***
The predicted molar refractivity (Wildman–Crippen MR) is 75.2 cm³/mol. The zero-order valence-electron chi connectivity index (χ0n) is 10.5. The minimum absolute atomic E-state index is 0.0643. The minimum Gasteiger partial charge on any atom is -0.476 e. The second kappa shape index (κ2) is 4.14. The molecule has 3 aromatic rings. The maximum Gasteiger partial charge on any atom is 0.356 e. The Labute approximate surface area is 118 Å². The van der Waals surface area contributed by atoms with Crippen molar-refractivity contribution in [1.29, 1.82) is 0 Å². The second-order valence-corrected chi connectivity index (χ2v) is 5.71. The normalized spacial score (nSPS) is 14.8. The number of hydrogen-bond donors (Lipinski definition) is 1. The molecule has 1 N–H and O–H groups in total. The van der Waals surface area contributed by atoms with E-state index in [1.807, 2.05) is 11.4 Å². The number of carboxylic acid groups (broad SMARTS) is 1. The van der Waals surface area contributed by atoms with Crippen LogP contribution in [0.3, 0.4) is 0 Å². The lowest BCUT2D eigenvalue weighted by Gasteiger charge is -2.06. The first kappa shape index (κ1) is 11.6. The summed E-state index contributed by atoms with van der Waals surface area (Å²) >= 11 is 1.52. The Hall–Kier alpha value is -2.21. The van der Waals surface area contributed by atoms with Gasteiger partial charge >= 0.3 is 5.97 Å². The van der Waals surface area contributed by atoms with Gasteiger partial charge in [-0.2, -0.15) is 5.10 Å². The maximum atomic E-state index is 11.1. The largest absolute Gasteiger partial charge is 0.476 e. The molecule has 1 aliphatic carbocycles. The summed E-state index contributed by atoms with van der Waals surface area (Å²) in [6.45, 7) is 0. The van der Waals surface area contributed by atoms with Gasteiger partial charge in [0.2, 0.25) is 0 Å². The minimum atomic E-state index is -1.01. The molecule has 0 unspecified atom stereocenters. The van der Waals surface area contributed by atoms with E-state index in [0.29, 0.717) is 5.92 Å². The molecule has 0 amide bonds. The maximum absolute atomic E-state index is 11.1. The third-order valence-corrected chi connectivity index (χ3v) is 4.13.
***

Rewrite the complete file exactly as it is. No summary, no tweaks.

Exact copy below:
The predicted molar refractivity (Wildman–Crippen MR) is 75.2 cm³/mol. The zero-order valence-electron chi connectivity index (χ0n) is 10.5. The minimum absolute atomic E-state index is 0.0643. The minimum Gasteiger partial charge on any atom is -0.476 e. The second kappa shape index (κ2) is 4.14. The molecule has 3 aromatic rings. The maximum Gasteiger partial charge on any atom is 0.356 e. The Labute approximate surface area is 118 Å². The van der Waals surface area contributed by atoms with Crippen molar-refractivity contribution in [1.29, 1.82) is 0 Å². The second-order valence-corrected chi connectivity index (χ2v) is 5.71. The normalized spacial score (nSPS) is 14.8. The number of hydrogen-bond donors (Lipinski definition) is 1. The molecule has 1 N–H and O–H groups in total. The van der Waals surface area contributed by atoms with E-state index in [1.807, 2.05) is 11.4 Å². The number of carboxylic acid groups (broad SMARTS) is 1. The van der Waals surface area contributed by atoms with Crippen LogP contribution in [0.3, 0.4) is 0 Å². The lowest BCUT2D eigenvalue weighted by Gasteiger charge is -2.06. The first kappa shape index (κ1) is 11.6. The summed E-state index contributed by atoms with van der Waals surface area (Å²) >= 11 is 1.52. The Hall–Kier alpha value is -2.21. The van der Waals surface area contributed by atoms with Gasteiger partial charge >= 0.3 is 5.97 Å². The van der Waals surface area contributed by atoms with Gasteiger partial charge in [-0.2, -0.15) is 5.10 Å². The maximum atomic E-state index is 11.1. The largest absolute Gasteiger partial charge is 0.476 e. The molecule has 1 aliphatic carbocycles. The summed E-state index contributed by atoms with van der Waals surface area (Å²) in [6.45, 7) is 0. The van der Waals surface area contributed by atoms with Gasteiger partial charge in [0.2, 0.25) is 0 Å². The minimum atomic E-state index is -1.01. The molecule has 0 unspecified atom stereocenters. The van der Waals surface area contributed by atoms with E-state index in [0.29, 0.717) is 5.92 Å². The molecule has 0 amide bonds. The maximum absolute atomic E-state index is 11.1. The third-order valence-corrected chi connectivity index (χ3v) is 4.13.